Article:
The past few months of festival lineup announcements have come with the usual intense conversations about which festivals are worth attending, and who should have headlined instead of James. But this year marks a noticeable increase in blogs and social media users questioning the diversity of our lineups – both in terms of gender and genre. If you were on Twitter the day of the TRNSMT reveals, this would have been apparent. This has been a long-running and slow-moving cultural shift, but it’s perhaps been sped up by a recent tweet from Lily Allen, who called out Wireless for only booking three women over the three days.
The latest batch of Summer Sessions acts announced this week only extrapolated the issue for Scottish music fans. So far, Paloma Faith is the only woman booked by the festival.
With TRNSMT now in it for the long haul as T’s replacement, and Electric Fields settling into its new three day weekend, now is as good a time as ever to ask if our festivals our diverse enough.
This is what the figures tell us…
Of the 10 festivals analysed, from the huge TRNSMT to the not-so-huge Stag and Dagger showcase, men make up 64% of the bill. All-female acts make up just 16%. Matters are worse when looking at each festival individually:
The two largest festivals (TRNSMT and Summer Sessions) are also two of the worst performing in terms of gender equality. Both focus on big-name acts that can pull huge crowd. This suggests that no female artists – barring Paloma faith, who is the sole female headliner of any of the big festivals – aren’t deemed able of pulling those same crowds. It’s not clear whether this is the fault of the festivals, the industry as a whole, a wider cultural issue, but our commentators all have their say in our analysis section.
The only festival to have equal representation is Edinburgh’s Hidden Door, which has garnered rave reviews for its showcasing of small talent since launching in 2014.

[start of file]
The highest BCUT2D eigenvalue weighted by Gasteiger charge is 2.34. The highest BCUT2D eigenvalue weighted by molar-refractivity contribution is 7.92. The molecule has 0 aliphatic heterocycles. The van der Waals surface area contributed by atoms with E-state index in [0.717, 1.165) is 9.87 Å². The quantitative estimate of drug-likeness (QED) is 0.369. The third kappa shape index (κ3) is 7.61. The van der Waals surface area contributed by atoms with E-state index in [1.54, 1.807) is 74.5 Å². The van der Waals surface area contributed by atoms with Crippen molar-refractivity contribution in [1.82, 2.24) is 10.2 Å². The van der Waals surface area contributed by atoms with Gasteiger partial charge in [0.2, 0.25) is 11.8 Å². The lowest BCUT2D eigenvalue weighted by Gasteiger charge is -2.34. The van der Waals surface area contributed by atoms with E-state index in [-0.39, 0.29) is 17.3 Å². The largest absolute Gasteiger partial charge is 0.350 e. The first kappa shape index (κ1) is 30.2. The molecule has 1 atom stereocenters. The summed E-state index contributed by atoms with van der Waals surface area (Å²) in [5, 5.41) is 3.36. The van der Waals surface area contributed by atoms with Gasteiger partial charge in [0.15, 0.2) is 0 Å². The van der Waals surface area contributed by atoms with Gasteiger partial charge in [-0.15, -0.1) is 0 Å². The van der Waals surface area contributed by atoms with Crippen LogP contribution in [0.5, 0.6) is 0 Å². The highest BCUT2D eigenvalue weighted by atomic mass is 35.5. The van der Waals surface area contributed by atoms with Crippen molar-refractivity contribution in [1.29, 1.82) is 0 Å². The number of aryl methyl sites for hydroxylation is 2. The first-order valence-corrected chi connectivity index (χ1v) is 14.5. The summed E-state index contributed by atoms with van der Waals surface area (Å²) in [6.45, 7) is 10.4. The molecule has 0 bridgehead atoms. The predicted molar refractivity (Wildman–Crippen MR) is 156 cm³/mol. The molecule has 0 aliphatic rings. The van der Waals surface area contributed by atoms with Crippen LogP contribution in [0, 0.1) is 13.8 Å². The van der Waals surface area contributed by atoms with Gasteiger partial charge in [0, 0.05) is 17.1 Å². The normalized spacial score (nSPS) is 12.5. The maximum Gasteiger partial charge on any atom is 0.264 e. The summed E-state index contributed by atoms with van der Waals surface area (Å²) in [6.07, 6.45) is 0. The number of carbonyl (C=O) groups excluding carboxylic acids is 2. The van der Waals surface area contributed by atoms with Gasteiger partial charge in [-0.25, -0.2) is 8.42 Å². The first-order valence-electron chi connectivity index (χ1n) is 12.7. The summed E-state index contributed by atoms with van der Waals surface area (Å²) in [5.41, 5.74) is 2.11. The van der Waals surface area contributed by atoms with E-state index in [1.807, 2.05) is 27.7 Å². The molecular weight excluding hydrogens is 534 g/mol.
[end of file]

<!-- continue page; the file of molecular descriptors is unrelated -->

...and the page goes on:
But how do our festivals do in terms of musical diversity?
[The percentage of acts playing a given festival who have played another Scottish Festival in the last three years.]
The bigger festivals also don’t fair too well when it comes to delivering fresh acts for their audiences. Though the smaller festivals have quite a reputable score when it comes to keeping the lineup fresh, both TRNSMT and Summer Sessions have been relying on the same acts to keep the festivals afloat. Belladrum, a medium-sized family festival in the Highlands, is almost guaranteed to sell-out regardless of line-up, and this is reflected in its predictable lineups. Hidden Door and Electric Fields, both of which specialise in highlighting up-and-comers, did well here, regardless of what you think of the quality of the bills.
[The uniqueness score is essentially the reciprocal of the average number of UK festivals that will be played by a given festival’s lineup—the more unique the lineup, the higher the score.]
Understandably, Edinburgh Jazz Festival is the most unique of the festivals, with an average of only two-festivals-per-act.
Transmit is the worst offender, with acts playing an average of 4 UK festivals.
But what does all this mean for the current state of UK festivals? A range of musicians, music fans and critics from all areas of the music industry weigh in.
Harry Harris – Folk Singer/Songwriter and freelance journalist
On the selection process
“It’s entirely random and based on chance. Just being told who to send my album to, who to email and what they’re looking for would be helpful.”
On restrictive pay
“If a festival can’t afford to pay all its acts, then it’s not a business, and it doesn’t deserve to exist. You could say that that’s sad, or that I’m being entitled, but this is my job. I can’t afford to play for free anymore. I’m a freelancer, I’m self employed and if I wouldn’t work for free anywhere else, I wouldn’t do it here. New bands will take the free ticket because they think they could use the exposure, and its cool to be able to celebrate being on the bill with your mates. That’s fine, but doing that makes it normal. Even if they offered minimum wage for that half-an-hour set, that’s something. It’s exploitative not to get paid otherwise.”
Zoe Graham – Singer/Songwriter
On unsigned acts
“Scotland undoubtedly hosts some of the best festivals in Britain. However, I feel like festivals need to try a bit harder to include unsigned bands or bands without managers. Sometimes, it feels like just applying on their website isn’t nearly enough and the scores of emails you send to festivals are largely ignored.
“A lot of the time it seems you have to know someone who organises the festivals, for a lot of bands that can be very difficult to achieve. “